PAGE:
Pixel C reviews are pouring in, and they're all virtually the same: pretty awesome hardware, but Android on tablets just isn't any good. The Verge:
But the performance issues, the lack of apps, and the lack of split-screen functionality show that, right now, Android isn’t really even trying to participate in that future. Simply put: the Pixel team has mostly delivered something really good, the Android team has not. Android may not be Google’s answer for the next generation of computing on a tablet. Maybe that will have to wait for whatever weird hybrid ChromeOS / Android thing that Google is supposedly working on.
iOS and Windows are both much better suited to a larger form factor device. Maybe some day Google will implement that "experimental" multi-window mode, which will help. However, right now it's selling a $650 tablet/keyboard combo that can display a single app at a time. Even with a hypothetical split screen mode, you'd still have to deal with a sea of phone apps from developers that are reluctant to implement a large-format layout, in part because even Google doesn't take its own tablet platform seriously.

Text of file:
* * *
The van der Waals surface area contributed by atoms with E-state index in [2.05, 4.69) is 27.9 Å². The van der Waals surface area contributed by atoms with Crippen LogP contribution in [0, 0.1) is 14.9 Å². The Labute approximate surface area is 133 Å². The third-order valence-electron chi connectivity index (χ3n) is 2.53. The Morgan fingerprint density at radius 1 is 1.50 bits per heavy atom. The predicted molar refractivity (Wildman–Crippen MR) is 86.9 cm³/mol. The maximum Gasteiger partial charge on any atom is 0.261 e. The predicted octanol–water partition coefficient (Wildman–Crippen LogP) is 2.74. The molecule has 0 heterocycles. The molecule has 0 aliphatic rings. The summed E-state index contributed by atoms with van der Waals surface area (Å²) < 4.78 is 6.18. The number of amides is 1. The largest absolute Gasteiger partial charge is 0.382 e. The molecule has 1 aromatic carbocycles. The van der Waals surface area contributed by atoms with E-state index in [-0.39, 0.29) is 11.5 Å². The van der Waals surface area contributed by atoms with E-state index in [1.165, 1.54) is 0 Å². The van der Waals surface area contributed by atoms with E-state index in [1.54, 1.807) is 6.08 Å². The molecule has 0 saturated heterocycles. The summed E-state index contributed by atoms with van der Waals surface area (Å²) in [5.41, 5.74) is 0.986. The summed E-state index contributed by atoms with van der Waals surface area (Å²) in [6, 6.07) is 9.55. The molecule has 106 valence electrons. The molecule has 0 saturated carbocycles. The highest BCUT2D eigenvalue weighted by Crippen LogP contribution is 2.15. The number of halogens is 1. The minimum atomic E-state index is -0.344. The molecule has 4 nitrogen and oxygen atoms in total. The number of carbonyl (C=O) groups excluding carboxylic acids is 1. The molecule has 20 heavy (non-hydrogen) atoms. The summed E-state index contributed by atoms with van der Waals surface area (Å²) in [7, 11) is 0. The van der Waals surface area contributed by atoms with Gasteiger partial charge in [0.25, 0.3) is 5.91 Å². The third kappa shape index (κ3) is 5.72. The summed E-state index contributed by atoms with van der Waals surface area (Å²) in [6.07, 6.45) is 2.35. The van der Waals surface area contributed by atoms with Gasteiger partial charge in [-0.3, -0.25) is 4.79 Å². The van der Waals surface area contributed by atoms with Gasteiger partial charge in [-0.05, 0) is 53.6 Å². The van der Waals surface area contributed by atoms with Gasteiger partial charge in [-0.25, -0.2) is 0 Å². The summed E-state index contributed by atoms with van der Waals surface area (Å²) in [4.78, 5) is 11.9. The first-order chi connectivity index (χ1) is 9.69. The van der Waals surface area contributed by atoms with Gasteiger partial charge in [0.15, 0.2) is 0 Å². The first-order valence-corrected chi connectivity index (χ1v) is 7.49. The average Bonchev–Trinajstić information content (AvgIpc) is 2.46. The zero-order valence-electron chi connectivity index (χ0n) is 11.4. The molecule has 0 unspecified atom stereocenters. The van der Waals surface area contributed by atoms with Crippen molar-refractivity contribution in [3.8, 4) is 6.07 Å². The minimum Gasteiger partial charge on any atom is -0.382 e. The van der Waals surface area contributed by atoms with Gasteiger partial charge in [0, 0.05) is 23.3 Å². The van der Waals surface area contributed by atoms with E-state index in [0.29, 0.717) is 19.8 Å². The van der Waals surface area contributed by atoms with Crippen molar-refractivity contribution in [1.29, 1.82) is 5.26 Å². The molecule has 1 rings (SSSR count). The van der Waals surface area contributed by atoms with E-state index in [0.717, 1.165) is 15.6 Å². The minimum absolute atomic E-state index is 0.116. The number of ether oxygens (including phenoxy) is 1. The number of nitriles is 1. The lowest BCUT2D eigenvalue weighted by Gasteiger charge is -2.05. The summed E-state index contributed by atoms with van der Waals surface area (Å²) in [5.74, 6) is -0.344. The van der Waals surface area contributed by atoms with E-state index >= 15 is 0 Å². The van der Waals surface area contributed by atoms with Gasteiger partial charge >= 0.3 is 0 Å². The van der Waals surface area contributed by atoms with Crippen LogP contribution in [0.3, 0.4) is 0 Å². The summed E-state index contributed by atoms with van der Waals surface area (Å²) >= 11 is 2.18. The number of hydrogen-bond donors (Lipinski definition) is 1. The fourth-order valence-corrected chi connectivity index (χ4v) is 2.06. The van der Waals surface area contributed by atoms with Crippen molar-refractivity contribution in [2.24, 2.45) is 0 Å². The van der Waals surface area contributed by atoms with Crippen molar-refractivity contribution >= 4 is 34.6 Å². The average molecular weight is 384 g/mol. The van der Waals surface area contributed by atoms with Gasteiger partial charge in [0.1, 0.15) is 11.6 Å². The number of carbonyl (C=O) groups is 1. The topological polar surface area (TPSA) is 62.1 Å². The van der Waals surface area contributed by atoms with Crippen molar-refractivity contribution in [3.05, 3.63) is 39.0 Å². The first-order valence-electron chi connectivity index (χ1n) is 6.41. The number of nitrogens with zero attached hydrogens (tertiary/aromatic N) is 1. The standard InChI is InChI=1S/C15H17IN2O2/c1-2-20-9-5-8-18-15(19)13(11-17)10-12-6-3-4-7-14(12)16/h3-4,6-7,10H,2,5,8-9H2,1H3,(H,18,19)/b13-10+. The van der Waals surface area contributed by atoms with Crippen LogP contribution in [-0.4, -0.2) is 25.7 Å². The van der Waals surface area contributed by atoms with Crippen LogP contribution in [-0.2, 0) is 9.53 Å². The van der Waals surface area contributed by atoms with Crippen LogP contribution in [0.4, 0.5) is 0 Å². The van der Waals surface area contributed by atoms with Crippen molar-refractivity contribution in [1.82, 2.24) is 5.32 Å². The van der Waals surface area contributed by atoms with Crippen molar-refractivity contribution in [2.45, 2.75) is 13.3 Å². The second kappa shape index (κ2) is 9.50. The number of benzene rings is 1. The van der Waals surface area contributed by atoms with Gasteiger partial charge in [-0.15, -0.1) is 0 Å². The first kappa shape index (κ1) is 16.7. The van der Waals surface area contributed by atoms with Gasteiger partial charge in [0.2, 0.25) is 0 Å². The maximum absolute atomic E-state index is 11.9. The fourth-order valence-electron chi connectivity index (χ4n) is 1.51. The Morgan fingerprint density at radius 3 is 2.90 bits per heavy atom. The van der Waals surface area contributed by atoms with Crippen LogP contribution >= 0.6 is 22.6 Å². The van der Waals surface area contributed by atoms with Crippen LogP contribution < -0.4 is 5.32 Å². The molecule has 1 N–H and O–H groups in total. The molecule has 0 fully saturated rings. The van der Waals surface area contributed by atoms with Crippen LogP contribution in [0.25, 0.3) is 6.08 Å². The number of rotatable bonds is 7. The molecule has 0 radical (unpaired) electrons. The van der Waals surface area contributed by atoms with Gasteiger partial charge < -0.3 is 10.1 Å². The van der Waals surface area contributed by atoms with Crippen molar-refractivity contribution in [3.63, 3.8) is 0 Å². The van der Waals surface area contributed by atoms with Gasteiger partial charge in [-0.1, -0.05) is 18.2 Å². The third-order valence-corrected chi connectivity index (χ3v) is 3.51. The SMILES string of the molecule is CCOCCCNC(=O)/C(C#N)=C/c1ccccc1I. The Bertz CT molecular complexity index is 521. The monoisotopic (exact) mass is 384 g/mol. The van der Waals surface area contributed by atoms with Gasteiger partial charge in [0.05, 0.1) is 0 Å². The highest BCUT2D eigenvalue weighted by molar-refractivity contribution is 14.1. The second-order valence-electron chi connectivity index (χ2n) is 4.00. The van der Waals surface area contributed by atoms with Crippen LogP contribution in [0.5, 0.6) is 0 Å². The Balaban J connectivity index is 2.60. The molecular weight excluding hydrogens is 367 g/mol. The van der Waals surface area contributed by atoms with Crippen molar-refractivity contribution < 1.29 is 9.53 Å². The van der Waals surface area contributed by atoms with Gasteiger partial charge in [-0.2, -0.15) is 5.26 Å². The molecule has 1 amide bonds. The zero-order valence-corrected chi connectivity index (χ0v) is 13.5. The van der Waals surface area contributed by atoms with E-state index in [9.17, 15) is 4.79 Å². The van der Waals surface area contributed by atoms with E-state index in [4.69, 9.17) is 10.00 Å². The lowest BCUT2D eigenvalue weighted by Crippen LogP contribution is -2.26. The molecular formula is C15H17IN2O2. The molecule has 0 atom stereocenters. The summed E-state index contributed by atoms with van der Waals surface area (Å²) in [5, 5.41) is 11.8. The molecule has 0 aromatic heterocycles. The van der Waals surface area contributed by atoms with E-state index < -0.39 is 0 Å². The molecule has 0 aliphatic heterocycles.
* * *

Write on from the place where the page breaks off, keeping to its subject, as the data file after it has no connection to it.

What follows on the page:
They're all right, of course. That being said, it's clear the Pixel C isn't really intended as a mass-market product - at least, not right now. No, the real purpose of the Pixel C is to serve as a development device for Google's Android developers, who are currently, by all accounts, working hard not only on combining Android and Chrome OS, but also on bringing more traditional functionality, such as multiwindow, to Android.
Android is movin' on up, and the Pixel C is nothing more than the ladder Google's Android developers need to get there.